By transforming Dongguan from a collection of small towns into an international manufacturing giant in less than three decades, the so-called “Dongguan Model” has received worldwide recognition. Even when many manufacturing enterprises in China began suffering from rising production costs brought on by the appreciation of the renminbi in 2006, the manufacturing industry in Dongguan still presented a thriving scene.
However, in the fallout from the Global Financial Crisis, Dongguan’s GDP growth slowed to 5.3 percent – the city’s lowest growth level since the “Reform and Opening Up” began in 1978. As a result, the local government realized that the city’s low-end manufacturing model needed to be upgraded and, in 2010, the city was designated as a pilot city to undergo industrial transformation and upgradation.
Despite this economic transformation and upgradation, Dongguan has failed to regain its former reputation as the factory of the world. However, changes and developments are actually taking place in the city, specifically:
Exports of high-tech products have increased share in processing trade by 11.3 percent
The exportation of high-tech products in the processing industry has increased its share of the total from 38.1 percent in 2008 to 49.4 percent in 2011.
Foreign-invested enterprises more than double domestic sales levels from 2008 to 2011
Domestic sales of foreign-invested enterprises increased from RMB133.9 billion in 2008 to RMB247.9 billion in 2011, taking up 34 percent of the total trade sales in 2011, compared with 26 percent in 2008.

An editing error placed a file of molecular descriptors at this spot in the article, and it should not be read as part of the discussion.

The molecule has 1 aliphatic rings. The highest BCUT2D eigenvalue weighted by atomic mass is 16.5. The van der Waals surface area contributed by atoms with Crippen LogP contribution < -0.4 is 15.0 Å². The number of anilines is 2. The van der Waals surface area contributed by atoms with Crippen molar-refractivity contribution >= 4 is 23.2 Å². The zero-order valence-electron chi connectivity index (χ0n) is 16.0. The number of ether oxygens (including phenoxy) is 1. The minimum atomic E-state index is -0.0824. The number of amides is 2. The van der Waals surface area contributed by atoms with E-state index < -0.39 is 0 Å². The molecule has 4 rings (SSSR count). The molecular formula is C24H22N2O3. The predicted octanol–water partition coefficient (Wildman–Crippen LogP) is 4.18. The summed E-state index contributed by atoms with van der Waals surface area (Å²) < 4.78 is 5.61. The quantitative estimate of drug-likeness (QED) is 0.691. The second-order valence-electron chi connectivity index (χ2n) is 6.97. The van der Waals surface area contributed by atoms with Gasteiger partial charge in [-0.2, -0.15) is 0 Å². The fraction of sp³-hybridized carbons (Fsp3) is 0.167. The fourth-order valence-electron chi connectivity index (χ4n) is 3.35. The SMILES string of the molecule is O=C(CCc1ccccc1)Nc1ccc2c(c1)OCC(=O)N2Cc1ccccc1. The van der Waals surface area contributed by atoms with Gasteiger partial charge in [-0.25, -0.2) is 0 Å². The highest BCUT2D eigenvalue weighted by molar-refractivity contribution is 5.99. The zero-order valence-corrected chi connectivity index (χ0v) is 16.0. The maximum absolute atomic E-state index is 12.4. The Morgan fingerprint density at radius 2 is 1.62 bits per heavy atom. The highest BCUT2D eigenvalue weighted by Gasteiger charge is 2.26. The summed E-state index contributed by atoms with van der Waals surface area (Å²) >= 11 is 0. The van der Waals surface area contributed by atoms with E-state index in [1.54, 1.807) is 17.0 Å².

Original brands have doubled during the 2008-2012 period
Since 2008, original brands developed within the city’s processing industry increased from 2,068 to 4,325, while the newly-established research institutions of the processing industry reached 441, forty-nine times the number in 2008.
Labor-intensive industries see factories shrink, values jump
While the number of enterprises and employees involved in the labor-intensive industry are slowly decreasing, the overall export value of labor-intensive products is increasing. Take Houjie for example – the amount of shoe-making factories in the town decreased from more than 600 in 2007 to only 400 in 2011, and the number of employees engaged in the industry dropped from 150,000 to 100,000. However, the value of shoe exports increased from RMB15 billion to RMB30 billion at the same time, while the average export price for a single piece of clothing increased by 61 percent.
More than 1,500 low-end manufacturing projects transferred
As the city seeks to upgrade its manufacturing base, Dongguan has transferred more than 1,500 projects to other parts of Guangdong Province in the last two years, with most of them belonging to low-cost, low value-added, labor-intensive, pollution-intensive industries.
In addition, the city’s industrial fixed assets investment in projects above RMB5 million in the last two years totaled RMB69.5 billion. When this production capacity is finally unleashed, it is expected to generate RMB200 billion in industrial output and RMB40 billion in industrial added-value.
12th Five-Year Plan
In the “12th Five-Year Plan for Dongguan’s Economic and Social Development,” the municipal government aims to turn the city into an important production base for national strategic emerging industries, specifically:
- Advanced information industry
- Electric vehicle industry
- Solar energy industry
- Semiconductor lighting industry
- Biochemical industry
- Civilian nuclear industry
- New material industry
- Energy-saving industry
- Marine industry
This will be part of a wider effort to upgrade the city into an important modern manufacturing center at the international level by 2015. Specifically, the added-value of advanced manufacturing industries in the city will be over 50 percent of the total local industrial added-value by that time.
This article was first published on China Briefing.